First period, 5:30, 1-0 Bruins: Tomas Vokoun has stopped eight straight Boston shots, which is something that doesn’t seem as though it happened at all in Game 2. The Penguins have eight shots of their own so far, the best a slap shot from the slot by James Neal, which Tuukka Rask kicked away with his left toe to keep the Penguins off the board.
The Penguins once again have the lead in hits, though at 12-9 it’s not a tremendous edge. The Penguins certainly aren’t letting the Bruins get comfortable with that one-goal lead.
First period, 10:29, 1-0 Bruins: It looked like the Penguins were heading to the power play on a questionable interference penalty on Boychuk, but apparently Joe Vitale did something in the ensuing scrum to earn himself a penalty too. So we have two minutes of 4-0n-4 upcoming. Perhaps the refs realized the call on Boychuk wasn’t one for the Hall of Fame and tried to immediately even things out.
It’s worth noting that Morrow, who got hit by Boychuk at the blue line, was furious after the play. We’ll see if and when he seeks revenge.
First period, 12:49, 1-0 Bruins: When it gets this late in the playoffs, and ticket prices reach the levels they reach, you never know if you’re going to get a hardcore crowd or more of a … fancy crowd. Tonight, we have a hardcore crowd.
The fans have been into this thing all the way, going nuts when Krejci scored and booing in unison every time Jarome Iginla has touched the puck. It’s been a good showing thus far, and with the way the Bruins have been playing and continue to play, that shouldn’t be a surprise.
Penguins have just two shots so far, so that desperation we all expected to see hasn’t started to kick in just yet.
First period, 18:18, 1-0 Bruins: The Bruins have an early lead, thanks to David Krejci. He took a pass behind the net from Milan Lucic and set up in Gretzky’s office. With no Penguin applying any pressure, he skated out to the front of the net and looked to try to send a pass over to Lucic in front. His pass/shot deflected off Matt Niskanen’s leg and into the net, and this crowd is going nuts in the opening minutes of Game 3.
First period, 19;41, 0-0: It took all of 19 seconds for the physicality to begin, with Shawn Thornton getting involved with any white jersey in his vicinity following a stoppage in play.
First period, 20:00: Claude Julien will start the Merlot line of Paille-Campbell-Thornton and Ference and Boychuk on defense tonight. Bylsma’s going with Iginla-Sutter-Neal and Martin-Orpik. This one is under way.
8:07 p.m.: Dic Donohue, the transit officer who was wounded in the shootout with the Boston Marathon bombing suspects, was on the ice to wave the Bruins flag to kick off the pregame festivities. The fired-up crowd welcomed him as Foo Fighters blasted over the speakers, and the giant Bruins banner is making its way around the lower bowl. Puck drop is now just minutes away.
7:58 p.m.: The puck won’t drop until 8:12 p.m. or so. Fourteen minutes remain on the clock, and while I’m not great at math, I think I have that addition correct.
7:47 p.m.: Here’s a more interesting lineup note from the Penguins — Dan Bylsma is dropping Jarome Iginla down. And he’s moving Matt Cooke up.
Cooke took warmups on Evgeni Malkin’s wing, with James Neal on the other. Jarome Iginla dropped down to the third line, with Beau Bennett on the other wing and Brandon Sutter at center. Interesting. We’ll see how long it remains that way.
The Bruins had no lineup changes, as expected. You don’t mix things up after you win 6-1 in Pittsburgh.
7:37 p.m.: At long last — warmups!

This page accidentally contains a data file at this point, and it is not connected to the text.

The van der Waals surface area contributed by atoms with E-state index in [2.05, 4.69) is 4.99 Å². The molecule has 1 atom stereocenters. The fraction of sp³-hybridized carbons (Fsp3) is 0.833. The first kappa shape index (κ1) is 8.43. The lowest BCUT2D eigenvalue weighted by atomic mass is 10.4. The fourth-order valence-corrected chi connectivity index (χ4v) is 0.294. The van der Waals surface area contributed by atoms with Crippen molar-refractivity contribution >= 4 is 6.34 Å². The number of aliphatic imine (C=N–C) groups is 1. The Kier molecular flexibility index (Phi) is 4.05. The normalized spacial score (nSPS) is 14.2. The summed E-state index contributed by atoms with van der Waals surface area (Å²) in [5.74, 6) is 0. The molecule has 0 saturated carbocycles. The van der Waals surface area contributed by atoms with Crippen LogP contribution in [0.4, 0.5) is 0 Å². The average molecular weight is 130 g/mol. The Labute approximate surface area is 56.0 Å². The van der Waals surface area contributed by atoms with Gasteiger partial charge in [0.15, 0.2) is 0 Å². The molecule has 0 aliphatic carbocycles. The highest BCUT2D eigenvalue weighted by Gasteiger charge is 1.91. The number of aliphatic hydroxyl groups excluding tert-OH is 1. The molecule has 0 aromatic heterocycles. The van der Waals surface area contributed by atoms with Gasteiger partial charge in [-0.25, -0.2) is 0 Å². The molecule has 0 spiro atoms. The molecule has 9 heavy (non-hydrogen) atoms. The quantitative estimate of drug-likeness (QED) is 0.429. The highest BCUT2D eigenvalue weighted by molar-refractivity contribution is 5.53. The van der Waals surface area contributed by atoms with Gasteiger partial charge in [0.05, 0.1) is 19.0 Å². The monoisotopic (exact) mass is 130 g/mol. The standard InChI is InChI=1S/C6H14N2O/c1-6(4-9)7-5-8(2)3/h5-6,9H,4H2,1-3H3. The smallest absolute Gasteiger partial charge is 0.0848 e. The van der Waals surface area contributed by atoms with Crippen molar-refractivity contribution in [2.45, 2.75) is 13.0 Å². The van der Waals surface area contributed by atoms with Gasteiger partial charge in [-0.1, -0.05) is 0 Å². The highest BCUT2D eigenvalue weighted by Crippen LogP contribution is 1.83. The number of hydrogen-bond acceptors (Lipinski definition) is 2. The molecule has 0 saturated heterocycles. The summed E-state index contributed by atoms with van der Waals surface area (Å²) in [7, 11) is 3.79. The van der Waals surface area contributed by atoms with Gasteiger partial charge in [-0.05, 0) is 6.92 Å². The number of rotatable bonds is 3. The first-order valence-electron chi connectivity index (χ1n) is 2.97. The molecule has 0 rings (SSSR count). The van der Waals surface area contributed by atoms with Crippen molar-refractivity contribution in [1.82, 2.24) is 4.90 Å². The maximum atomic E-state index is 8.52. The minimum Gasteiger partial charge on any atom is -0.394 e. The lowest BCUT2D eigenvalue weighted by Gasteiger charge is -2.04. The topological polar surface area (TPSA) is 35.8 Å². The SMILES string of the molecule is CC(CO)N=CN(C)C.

Paul Martin is on the ice for the Penguins, so if he is indeed scratched, it’s not apparent yet. Jussi Jokinen, however, is not out there. I remember the last time the Penguins were here, Jokinen got under the Bruins’ skin in a big way. That’s not enough for him to be in the lineup tonight, though. Jokinen has just three assists in the entire playoffs, and he didn’t even register a hit in the first two games of the series against Boston. With Pittsburgh’s dedication to physicality, that wasn’t cutting it for Dan Bylsma.
7:17 p.m.: Adam Kaufman says on Twitter that Paul Martin will be scratched tonight. We’ll see if he comes out for warmups to get a better idea if that happens. I don’t recall an instance of him getting hurt in Game 2.
7 p.m.: The clean sheet of ice has been staring us in the face for far too long, and we still have more than an hour to wait before the game gets under way.
The Bruins have put in a little extra effort to make sure everyone knows they’re at a conference finals game (balloons, ice sculptures, etc.), but chances are all the fans were well aware of that when they forked over whatever small fortune it took to get their tickets.
Here’s a look at the ice sculpture greeting the media members when they got off the elevator down on Level 3.
5 p.m.: Good evening and welcome from a quiet TD Garden, where there’s a distinct calm-before-the-storm feeling, with Game 3 of the Eastern Conference finals just about three hours away.
Even the most optimistic members of the home crowd could not have expected the Bruins to enter tonight with a 2-0 series lead over the Penguins, but thanks to a hard-fought Game 1 and a full-on blowout in Game 2, that’s the situation.
With that, I think it’s safe to expect one of the loudest crowds of the year, as everyone knows what is at stake for the Bruins. A win tonight, and a trip to the Stanley Cup Final becomes inevitable.
The Bruins will be trying to earn that third win, expectedly, with the same lineup that won Game 2 by a 6-1 score. It has been nice having a day where Jaromir Jagr-being-scratched rumors don’t needlessly dominate the news cycle.
The Penguins, meanwhile, will need to get back to what got them here in the first place. They need to stop trying to brawl with the Bruins and instead try to attack with speed and skill. They’ve seemingly been intent on laying the body whenever possible, even if it comes at the expense of defense, and it’s burned them. Attacking the Bruins in a physical game is a foolish strategy for any team, but especially one with as much goal-scoring ability as Pittsburgh.
Of course, offense won’t mean much if the Penguins don’t have a goalie, so Tomas Vokoun is going to have to show up. Vokoun didn’t do that on Monday, and Marc-Andre Fleury has looked incapable of doing that for the past two years.
I’ll be here to provide updates from pregame, throughout warmups and all through the game, from puck drop to the final whistle, so stick with the live blog for everything you need to know about Game 3.